Infusing creative ideas with symbolic meaning derived from ancient traditional use of the mandala, these artists are some of the best examples of how this traditional form has been combined with fine art.
Carl Jung (1875-1961)
While Jung’s use of mandalas in psychoanalytic therapy influenced the development of fields like art therapy, he didn’t just have his patients draw – he did as well. The Red Book is Jung’s incredible masterpiece of self-exploration, and includes his artwork and ideas, all in one monumental volume. It has plenty of examples of Jungian mandalas, and shows how in many ways Eastern and Western traditions were fused within his practice. Jung’s exploration of the unconscious through the mandala art form is fundamentally related to the ancient practice of using mandalas to meditate on enlightenment and the role of the self in the universe. While Jung created the work between the years of 1914-1930, it was finally compiled and released to the public in 2009.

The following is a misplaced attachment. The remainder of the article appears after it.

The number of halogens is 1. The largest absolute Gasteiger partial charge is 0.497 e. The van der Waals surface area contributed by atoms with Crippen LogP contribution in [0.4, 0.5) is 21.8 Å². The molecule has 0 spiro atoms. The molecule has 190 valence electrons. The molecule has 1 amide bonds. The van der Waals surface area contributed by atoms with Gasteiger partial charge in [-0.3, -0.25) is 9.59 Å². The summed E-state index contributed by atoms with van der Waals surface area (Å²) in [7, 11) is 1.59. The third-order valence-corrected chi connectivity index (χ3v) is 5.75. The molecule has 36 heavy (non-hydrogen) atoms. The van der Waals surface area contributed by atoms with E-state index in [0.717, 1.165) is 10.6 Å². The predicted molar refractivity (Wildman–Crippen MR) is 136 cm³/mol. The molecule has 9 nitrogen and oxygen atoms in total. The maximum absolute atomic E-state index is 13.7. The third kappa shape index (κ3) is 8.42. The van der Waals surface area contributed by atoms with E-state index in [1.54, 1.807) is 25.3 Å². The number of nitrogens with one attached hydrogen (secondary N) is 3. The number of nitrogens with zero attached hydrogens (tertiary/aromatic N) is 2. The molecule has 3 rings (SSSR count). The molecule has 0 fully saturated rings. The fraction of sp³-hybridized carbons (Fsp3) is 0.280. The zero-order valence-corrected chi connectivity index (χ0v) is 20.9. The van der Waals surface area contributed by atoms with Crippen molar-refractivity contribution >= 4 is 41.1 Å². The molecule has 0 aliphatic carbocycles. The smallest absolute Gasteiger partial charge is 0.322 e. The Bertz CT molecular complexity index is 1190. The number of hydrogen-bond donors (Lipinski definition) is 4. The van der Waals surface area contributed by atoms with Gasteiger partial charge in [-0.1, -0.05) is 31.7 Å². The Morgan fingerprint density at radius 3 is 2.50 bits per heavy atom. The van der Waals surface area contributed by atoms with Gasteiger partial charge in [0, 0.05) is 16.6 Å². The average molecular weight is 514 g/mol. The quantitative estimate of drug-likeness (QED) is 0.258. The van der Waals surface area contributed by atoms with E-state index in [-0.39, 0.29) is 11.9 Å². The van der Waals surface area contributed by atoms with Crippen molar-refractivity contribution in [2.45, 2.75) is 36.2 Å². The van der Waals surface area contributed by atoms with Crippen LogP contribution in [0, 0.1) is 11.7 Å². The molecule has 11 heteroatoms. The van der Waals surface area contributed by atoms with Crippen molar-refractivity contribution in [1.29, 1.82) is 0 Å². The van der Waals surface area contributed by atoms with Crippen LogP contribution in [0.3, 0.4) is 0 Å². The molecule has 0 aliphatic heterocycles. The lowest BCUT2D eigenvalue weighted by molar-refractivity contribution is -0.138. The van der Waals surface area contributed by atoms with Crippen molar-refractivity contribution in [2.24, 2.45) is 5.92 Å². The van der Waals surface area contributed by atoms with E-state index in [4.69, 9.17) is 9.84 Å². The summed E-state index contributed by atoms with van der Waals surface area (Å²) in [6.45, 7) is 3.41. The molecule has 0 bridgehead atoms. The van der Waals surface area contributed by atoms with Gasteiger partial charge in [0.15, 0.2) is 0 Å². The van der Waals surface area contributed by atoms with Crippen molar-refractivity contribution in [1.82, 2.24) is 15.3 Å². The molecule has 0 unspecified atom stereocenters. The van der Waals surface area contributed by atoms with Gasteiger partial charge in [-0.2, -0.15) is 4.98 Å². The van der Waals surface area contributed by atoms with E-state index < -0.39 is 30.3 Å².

Gade (b. 1971)
A Tibetan artist, Gade fuses contemporary and traditional ideas in his Himalayan-inspired pieces that feature characters from Western pop culture. While traditional mandalas were used to meditate on deities, Gade replaces these figures with the modern “gods” of pop culture. He does so to show how influential these pop figures are – anecdotally, he tells of finding kids with Mickey Mouse backpacks in a tiny Himalayan village. One of his most popular series of paintings uses the traditional “Five Buddhas” mandala style, only with pop figures like Batman, Ronald McDonald, and Mickey Mouse in the symbolic place and position of the Buddha. He also uses cultural objects to create the geometric shapes that surround the central forms.